Volunteer work and community service look good on your applications as well. In addition to what Choppy and Berkeman said, volunteer work may open your eyes to the bigger picture. One student of mine learned through her volunteer work what kinds of problems the poor faced when getting health care. This experience helped her decide how she wanted to practice medicine and in what field to specialize in.

Finally, it wouldn't hurt to start thinking about what you want to say in your statement of purpose (or whatever they're called these days). If you want your college application to stand out, don't write the same boring essay that countless other students will write. Find something unique, interesting, and entertaining to say.
 
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Related to What classes should I take in high school to prepare for medical school?

1. What are the most important classes to take in high school?

The most important classes to take in high school are typically the core subjects such as English, math, science, and social studies. These classes provide a strong foundation of knowledge and skills that are essential for future academic and professional success.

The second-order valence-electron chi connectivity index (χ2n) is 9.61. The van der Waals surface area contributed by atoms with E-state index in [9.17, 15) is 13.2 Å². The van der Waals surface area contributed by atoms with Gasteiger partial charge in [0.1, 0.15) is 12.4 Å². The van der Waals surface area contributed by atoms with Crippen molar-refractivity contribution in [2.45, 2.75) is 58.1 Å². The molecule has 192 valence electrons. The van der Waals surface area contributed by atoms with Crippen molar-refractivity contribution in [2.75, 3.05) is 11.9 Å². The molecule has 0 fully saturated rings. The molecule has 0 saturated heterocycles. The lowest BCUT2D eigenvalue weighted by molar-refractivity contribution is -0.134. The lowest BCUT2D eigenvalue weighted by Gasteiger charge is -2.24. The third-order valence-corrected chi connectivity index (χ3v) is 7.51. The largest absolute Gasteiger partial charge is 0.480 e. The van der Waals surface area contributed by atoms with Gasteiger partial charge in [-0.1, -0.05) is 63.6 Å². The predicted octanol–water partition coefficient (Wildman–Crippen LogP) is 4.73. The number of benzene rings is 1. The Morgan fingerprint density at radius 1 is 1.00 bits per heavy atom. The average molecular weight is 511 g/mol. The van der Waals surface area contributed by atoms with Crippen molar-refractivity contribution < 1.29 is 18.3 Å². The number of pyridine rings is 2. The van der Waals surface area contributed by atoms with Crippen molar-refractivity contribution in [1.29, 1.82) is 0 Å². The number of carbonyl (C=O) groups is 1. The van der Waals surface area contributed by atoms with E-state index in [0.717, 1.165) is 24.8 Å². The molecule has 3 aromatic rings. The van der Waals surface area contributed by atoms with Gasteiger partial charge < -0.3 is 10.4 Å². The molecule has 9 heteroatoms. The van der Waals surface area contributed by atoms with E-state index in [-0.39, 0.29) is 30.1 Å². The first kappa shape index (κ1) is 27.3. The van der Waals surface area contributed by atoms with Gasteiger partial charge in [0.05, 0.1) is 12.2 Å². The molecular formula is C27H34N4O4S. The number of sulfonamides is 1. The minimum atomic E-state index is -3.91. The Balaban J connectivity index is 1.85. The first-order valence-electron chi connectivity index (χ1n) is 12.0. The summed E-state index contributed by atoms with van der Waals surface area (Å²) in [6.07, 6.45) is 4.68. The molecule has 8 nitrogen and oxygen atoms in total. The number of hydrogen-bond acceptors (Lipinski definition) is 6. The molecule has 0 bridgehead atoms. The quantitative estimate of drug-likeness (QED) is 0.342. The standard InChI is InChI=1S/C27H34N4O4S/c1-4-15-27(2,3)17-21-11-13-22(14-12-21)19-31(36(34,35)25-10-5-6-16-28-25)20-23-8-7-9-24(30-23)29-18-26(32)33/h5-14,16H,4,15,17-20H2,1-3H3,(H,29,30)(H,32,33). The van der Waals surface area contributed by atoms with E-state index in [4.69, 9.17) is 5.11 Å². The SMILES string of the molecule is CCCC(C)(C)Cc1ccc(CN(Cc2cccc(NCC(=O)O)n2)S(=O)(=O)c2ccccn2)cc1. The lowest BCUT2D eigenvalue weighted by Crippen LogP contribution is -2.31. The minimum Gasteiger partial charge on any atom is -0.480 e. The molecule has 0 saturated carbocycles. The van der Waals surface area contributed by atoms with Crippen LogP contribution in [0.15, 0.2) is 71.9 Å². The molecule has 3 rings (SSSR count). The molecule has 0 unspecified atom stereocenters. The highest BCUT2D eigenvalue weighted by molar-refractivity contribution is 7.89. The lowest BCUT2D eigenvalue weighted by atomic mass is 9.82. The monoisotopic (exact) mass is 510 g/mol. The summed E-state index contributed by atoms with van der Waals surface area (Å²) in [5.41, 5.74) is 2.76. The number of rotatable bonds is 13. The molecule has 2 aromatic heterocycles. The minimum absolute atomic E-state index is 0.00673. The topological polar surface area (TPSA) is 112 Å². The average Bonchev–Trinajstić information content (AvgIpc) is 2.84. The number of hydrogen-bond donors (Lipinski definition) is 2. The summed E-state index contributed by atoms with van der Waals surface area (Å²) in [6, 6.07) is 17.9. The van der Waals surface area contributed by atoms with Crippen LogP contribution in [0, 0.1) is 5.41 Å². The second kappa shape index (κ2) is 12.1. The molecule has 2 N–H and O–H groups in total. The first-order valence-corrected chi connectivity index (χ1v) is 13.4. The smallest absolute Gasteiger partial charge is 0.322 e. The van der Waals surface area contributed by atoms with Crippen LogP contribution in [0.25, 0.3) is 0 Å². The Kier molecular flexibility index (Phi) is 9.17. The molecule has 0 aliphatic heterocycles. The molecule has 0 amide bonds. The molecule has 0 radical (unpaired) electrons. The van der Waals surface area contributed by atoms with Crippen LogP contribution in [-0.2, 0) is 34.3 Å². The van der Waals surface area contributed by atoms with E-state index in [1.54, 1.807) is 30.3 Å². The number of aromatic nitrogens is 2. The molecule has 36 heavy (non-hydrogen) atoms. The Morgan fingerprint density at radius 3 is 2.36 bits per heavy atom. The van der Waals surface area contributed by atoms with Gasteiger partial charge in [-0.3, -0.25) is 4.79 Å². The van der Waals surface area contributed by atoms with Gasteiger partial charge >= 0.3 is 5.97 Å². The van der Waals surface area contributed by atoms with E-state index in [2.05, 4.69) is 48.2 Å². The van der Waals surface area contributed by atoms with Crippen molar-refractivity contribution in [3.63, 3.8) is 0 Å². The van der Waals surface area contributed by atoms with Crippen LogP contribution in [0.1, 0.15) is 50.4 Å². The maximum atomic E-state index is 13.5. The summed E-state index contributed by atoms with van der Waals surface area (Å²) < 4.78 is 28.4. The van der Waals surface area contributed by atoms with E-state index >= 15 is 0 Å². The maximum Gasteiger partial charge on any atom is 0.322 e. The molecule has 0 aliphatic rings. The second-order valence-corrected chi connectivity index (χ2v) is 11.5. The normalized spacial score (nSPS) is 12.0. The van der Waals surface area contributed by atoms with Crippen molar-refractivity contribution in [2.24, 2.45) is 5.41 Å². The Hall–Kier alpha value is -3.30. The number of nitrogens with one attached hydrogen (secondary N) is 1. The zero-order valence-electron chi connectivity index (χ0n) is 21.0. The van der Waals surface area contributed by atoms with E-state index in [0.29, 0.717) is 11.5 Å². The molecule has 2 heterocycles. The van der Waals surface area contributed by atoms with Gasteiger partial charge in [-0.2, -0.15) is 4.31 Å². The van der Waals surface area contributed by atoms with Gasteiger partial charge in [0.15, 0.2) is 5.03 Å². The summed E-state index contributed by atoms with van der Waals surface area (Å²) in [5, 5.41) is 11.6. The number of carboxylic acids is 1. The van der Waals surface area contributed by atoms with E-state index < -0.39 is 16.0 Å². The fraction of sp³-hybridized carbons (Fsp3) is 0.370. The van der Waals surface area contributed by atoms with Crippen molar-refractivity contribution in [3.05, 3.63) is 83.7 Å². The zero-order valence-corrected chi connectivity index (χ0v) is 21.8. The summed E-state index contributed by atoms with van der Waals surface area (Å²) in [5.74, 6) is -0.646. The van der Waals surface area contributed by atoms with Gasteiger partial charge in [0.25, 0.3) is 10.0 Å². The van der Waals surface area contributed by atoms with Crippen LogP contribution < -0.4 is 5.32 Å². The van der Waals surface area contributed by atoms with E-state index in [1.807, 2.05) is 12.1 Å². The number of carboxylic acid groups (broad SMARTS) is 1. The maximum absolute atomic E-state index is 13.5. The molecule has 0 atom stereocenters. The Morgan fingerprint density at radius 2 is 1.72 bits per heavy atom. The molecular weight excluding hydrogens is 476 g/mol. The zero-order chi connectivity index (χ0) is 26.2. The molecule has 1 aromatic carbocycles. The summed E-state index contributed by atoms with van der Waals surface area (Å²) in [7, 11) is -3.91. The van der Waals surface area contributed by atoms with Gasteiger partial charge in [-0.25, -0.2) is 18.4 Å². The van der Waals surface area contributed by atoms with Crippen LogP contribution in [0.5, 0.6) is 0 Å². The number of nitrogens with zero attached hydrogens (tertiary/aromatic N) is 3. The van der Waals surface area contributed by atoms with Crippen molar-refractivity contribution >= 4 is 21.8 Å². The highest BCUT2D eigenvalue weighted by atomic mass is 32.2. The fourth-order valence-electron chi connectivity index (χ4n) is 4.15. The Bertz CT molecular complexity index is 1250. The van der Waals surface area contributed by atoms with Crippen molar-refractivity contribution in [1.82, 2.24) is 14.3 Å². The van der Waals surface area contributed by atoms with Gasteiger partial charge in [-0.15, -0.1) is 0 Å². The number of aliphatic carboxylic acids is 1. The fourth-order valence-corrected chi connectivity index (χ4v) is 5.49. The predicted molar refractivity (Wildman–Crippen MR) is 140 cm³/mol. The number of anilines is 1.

2. Should I take advanced or honors classes in high school?

It is highly recommended to take advanced or honors classes in high school if you are able to do so. These classes offer more challenging coursework and can help you develop critical thinking, problem-solving, and time management skills. They also look impressive on college applications.

3. How many classes should I take each year in high school?

The number of classes you should take each year in high school depends on your personal goals and academic abilities. A typical course load is around 6-7 classes per year, but some students may take more or less depending on their schedule and extracurricular activities.

4. Are there any classes that can help me prepare for college?

Yes, there are several classes that can help you prepare for college. In addition to advanced or honors classes, taking classes in a foreign language, computer science, and writing can all be beneficial for college preparation. Additionally, taking AP or IB classes can give you college credit and help you stand out in the admissions process.

5. Are there any classes I should take to explore potential career interests?

Yes, there are many classes you can take in high school to explore different career interests. Some options include classes in business, art, music, health sciences, and technology. You can also talk to your school counselor or take career assessments to help you identify potential career paths and the classes that align with them.